It is fairly well-established that cost is the primary driver for corporate choice of law and the choice of the physical location of a company’s business. Becht et al, for example, note that entry cost is the primary consideration for choice of corporate law. These authors also note that non-price factors in choice of law have been minimised through the intervention of intermediaries. Recent developments in Malta, however, suggest that non-price factors have some bearing on choices of establishment destinations in the internal market, at least insofar as they concern physical location as opposed to mere choice of law.

By way of background, following the publication of the Panama Papers, allegations concerning kickbacks have emerged involving the current Maltese Prime Minister, his chief of staff, a close aide, and a senior minister. I make no comment here on specific allegations. I am concerned, rather, with the effects of perception on inter-jurisdictional competition for incorporation and physical relocation of businesses.

Anecdotal evidence has emerged suggesting the some companies seeking to relocate from the United Kingdom to an EU-27 jurisdiction are influenced in their choices by the reputation of regulators. Hiscox Ltd, in particular, has chosen to situate its EU business in Luxembourg, having weighed up Malta and Luxembourg as its final shortlist. This cannot be explained with reference to entry cost. Operational costs in Malta are significantly lower than those in Luxembourg. Nor can it be explained with reference to familiarity with laws. Relevant Maltese laws are closely modelled on UK acts, whereas Luxembourg is of a civilian tradition. The key, instead, appears to be in Hiscox’s reference to Luxembourg’s “well-respected regulator”. It is not beyond reasonable interpretation to read this statement in its broader context; that is to say that the alternative regulator is no longer as well-respected, and that this affected choice.

Of course, this could be an isolated example. But it is consistent with the notion that choices of law and physical location are motivated by more than cost; or, more accurately, more than direct pricing. As noted by Devrim Dumladag, among others, ‘corruption in the political system is a threat to foreign investment’. It constitutes a risk which cannot be measured accurately, and which therefore cannot be accounted for with any degree of precision. Perception, therefore, is important. In 2017, Malta dropped ten places in the international Corruption Perception Index. Risk, therefore increased.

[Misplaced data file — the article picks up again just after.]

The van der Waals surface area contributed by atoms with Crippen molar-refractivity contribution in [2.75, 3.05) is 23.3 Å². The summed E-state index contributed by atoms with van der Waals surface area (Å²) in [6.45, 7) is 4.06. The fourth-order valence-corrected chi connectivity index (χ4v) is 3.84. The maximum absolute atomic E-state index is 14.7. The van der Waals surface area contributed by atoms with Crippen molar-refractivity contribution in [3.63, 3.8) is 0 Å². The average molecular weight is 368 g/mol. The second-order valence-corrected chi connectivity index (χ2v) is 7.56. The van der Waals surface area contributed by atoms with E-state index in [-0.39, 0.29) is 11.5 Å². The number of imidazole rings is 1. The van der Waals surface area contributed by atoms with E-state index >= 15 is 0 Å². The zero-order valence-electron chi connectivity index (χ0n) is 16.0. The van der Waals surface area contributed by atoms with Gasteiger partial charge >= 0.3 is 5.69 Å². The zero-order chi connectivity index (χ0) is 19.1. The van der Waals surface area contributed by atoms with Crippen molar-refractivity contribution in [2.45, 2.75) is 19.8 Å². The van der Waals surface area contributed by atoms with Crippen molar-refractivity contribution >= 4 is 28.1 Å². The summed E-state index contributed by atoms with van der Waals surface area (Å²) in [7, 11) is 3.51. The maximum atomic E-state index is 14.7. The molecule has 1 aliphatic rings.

What is more, further evidence is emerging of a direct correlation between the ability to exploit the internal market and political reputation. It emerged on 14 May 2017 that, as a consequence of money laundering concerns, Commerzbank AG will no longer accept at face values audits conducted by branches of international firms situated in Malta. There have been no legislative changes in Malta which could have informed Commerzbank’s decision. The motivator appears instead to be political and administrative developments. It seems, therefore, that political branding matters.

Indeed, branding could, in principle affect not only physical corporate mobility, but also the legal fiction of mobility in the form of choice of corporate law. Drury argues, albeit in a quite different context, that a choice of corporate law – and with it the national suffix attached to a company name – affects public perception of a company. ‘Such labels give that company a distinctive national flavour in the minds of the public.’ Clearly then, it is not just the price of entry that would affect incorporation decisions, but also the associations arising from the national label which comes with incorporation.

This suggests that further evidence may emerge of downturns in the establishment of legitimate businesses under Maltese law. In other words, it is quite likely that both de facto and de jure mobility in the internal market may be affected by perceptions of corruption. While any evidence will likely be anecdotal in the absence of sustained academic investment, there is certainly some scope to qualify assumptions concerning price as a driver for corporate mobility.